If you'd like to have a chat about how I teach, perhaps drop me line. Happy to share experience. Have a look at what I do here: www.nickschlesinger.com/drum-lessons, and perhaps check out my blog, so you get a better idea of my approach to things.

;)
 

PorkPieGuy

Platinum Member
I beat them up to give them a taste of what it's like being a drummer.

I'm not a teacher and that was a lie.

I was going to say something like, "I'm going to have a sound tech come in and yell at the student about how he's too loud. If the student doesn't cry, we can proceed."


More seriously, I would talk about the student's goals. I would not only use the time to assess the student's goals, but I would also be assessing myself to see if I could meet the student's needs as well. For example, if the student is interested in jazz, reading sheet music, metal and/or double-bass drumming, then the student needs to find someone else. I feel I have my strengths, but it's not any of those.
 

Xstr8edgtnrdrmrX

Well-known member
I beat them up to give them a taste of what it's like being a drummer.

I'm not a teacher and that was a lie.
I was going to say something like, "I'm going to have a sound tech come in and yell at the student about how he's too loud. If the student doesn't cry, we can proceed."


More seriously, I would talk about the student's goals. I would not only use the time to assess the student's goals, but I would also be assessing myself to see if I could meet the student's needs as well. For example, if the student is interested in jazz, reading sheet music, metal and/or double-bass drumming, then the student needs to find someone else. I feel I have my strengths, but it's not any of those.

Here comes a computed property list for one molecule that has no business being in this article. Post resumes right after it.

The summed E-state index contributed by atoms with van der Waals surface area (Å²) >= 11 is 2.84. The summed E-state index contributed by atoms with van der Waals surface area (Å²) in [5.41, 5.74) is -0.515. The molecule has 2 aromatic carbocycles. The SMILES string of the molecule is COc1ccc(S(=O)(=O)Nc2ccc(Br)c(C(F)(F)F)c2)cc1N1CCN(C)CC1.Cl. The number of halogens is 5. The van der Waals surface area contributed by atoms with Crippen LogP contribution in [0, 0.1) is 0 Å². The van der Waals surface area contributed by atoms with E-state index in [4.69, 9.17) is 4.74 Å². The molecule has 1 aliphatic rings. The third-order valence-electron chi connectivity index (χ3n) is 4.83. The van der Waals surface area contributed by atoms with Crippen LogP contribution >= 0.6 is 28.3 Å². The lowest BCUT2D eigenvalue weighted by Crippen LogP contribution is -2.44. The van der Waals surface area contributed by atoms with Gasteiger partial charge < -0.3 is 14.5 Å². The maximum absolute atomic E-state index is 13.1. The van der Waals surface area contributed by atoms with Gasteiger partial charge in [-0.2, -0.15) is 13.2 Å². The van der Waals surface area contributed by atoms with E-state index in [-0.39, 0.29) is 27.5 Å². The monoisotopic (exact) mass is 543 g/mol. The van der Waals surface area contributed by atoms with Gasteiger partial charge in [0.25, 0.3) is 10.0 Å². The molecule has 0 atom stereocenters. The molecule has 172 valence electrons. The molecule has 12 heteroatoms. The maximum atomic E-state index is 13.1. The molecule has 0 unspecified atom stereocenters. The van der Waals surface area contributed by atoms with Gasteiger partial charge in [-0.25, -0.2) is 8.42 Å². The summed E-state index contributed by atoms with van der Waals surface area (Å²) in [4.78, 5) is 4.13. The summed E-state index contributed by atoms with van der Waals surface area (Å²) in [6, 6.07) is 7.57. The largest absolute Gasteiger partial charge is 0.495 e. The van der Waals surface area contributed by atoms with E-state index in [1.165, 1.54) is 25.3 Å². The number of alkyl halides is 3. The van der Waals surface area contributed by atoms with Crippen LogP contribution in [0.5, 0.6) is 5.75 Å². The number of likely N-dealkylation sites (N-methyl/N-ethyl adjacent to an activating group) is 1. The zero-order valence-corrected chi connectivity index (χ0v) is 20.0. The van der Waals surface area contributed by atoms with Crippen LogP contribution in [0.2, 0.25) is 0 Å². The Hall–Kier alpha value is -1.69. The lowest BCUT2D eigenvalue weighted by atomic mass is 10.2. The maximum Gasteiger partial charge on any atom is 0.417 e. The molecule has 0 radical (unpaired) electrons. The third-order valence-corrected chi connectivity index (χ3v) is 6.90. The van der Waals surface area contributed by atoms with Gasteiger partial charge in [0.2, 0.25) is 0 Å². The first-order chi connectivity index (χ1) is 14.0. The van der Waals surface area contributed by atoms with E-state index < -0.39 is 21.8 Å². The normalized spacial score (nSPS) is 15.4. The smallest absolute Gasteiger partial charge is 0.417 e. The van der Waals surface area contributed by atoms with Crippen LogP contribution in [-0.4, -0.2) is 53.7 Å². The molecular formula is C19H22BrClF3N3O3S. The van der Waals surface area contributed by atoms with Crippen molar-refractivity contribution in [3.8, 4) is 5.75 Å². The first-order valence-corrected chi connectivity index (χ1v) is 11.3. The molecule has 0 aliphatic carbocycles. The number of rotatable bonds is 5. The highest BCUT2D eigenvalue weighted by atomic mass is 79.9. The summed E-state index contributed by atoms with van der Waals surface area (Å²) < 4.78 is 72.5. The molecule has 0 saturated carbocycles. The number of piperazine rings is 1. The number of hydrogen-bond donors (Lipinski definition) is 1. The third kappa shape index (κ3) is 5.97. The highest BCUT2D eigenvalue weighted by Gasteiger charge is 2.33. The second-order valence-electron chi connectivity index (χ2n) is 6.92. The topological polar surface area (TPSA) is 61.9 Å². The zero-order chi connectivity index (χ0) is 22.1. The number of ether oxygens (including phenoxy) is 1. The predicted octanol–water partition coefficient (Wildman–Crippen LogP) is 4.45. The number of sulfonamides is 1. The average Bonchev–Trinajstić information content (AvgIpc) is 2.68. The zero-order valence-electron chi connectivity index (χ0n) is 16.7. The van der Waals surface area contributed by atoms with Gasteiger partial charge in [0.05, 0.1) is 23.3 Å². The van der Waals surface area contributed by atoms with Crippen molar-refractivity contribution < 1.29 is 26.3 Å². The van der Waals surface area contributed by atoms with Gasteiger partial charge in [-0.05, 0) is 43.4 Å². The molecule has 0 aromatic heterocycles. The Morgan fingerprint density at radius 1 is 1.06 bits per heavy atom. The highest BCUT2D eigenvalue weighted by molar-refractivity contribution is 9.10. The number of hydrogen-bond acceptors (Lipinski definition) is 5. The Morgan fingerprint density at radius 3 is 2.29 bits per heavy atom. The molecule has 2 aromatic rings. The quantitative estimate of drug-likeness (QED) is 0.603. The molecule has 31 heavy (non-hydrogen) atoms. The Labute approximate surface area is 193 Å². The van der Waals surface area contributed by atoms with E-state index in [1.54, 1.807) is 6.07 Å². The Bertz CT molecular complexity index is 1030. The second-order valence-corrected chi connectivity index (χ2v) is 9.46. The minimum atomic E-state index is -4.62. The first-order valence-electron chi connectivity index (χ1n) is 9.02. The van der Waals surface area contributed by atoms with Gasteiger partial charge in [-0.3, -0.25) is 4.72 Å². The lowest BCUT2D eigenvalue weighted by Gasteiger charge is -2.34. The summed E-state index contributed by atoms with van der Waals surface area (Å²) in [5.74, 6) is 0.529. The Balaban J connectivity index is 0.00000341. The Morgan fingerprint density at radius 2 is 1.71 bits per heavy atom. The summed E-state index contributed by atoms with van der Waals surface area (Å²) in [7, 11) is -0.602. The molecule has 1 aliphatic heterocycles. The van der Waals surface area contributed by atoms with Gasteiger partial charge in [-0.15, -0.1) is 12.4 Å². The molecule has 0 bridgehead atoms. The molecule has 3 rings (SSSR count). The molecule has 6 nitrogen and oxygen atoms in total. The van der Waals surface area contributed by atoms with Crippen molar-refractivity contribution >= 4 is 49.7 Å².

hilarious!!!! I would also have some guitar players, singers, and violinists come in and yell at them for having bad sense of time too

and actually for me, the very first lesson is all talking, previewing the activity, getting to know the student, talking about expectations etc...so we don't really play until the 2nd lesson
 

timmdrum

Silver Member
So a post in another thread made me think about this:

What do you guys teach in your very first lesson...like the first half hour you have with a student? How do you get them "into the boat' and ready to be pushed off?

for me,

- I do my "spiel" about how to hold the sticks- you know, fulcrum, wrist motion etc....then they do 8 on a hand to get that going
- I start them on my rhythmic subdivisions sheet for reading purposes
- then we learn paradiddles

so they leave with a first weeks assignment of 8 on a hand to work basic motion, the Rhythmic sheet to learn basic counting, and paradiddles; I also give them a list of Youtube videos to watch for inspiration, and tell them that we will discuss the videos in the next lesson

interested to see what people do!!
For clean-slate beginners, pretty much this, using the basketball bouncing analogy as the goal for how smooth the downstroke and upstroke should look. I also make sure they're not holding elbows out, lifting shoulders, slouching, etc.

Most kids and even some impatient adults would get their excitement dampened if I spent the entire first lesson on reading and didn't have them moving drumsticks. That said, I do stress the importance of reading, even if a student seems to pick things up better by ear, because I firmly believe that solid reading facilitates understanding what he/she hears (and vice versa), therefore the development curve gets steeper. So, even if no reading is covered in the first lesson, it's not long after. For those old enough to understand it, I explain that even if he/she never ends up in a situation where reading is required (isn't playing in school band, nor in any group with members being handed charts or lead sheets), being able to visualize or even jot down a particular tricky rhythm will assist understanding it faster. I also stress the importance of learning the language of music (not just visual understanding of notation) even if sheet music isn't involved in musical situations, because it's better to be able to communicate with bandmates who speak it. Conversely, if the student learned to speak it but bandmates didn't, then there's no harm in having learned it. Better to have it and not need it, than need it and not have it.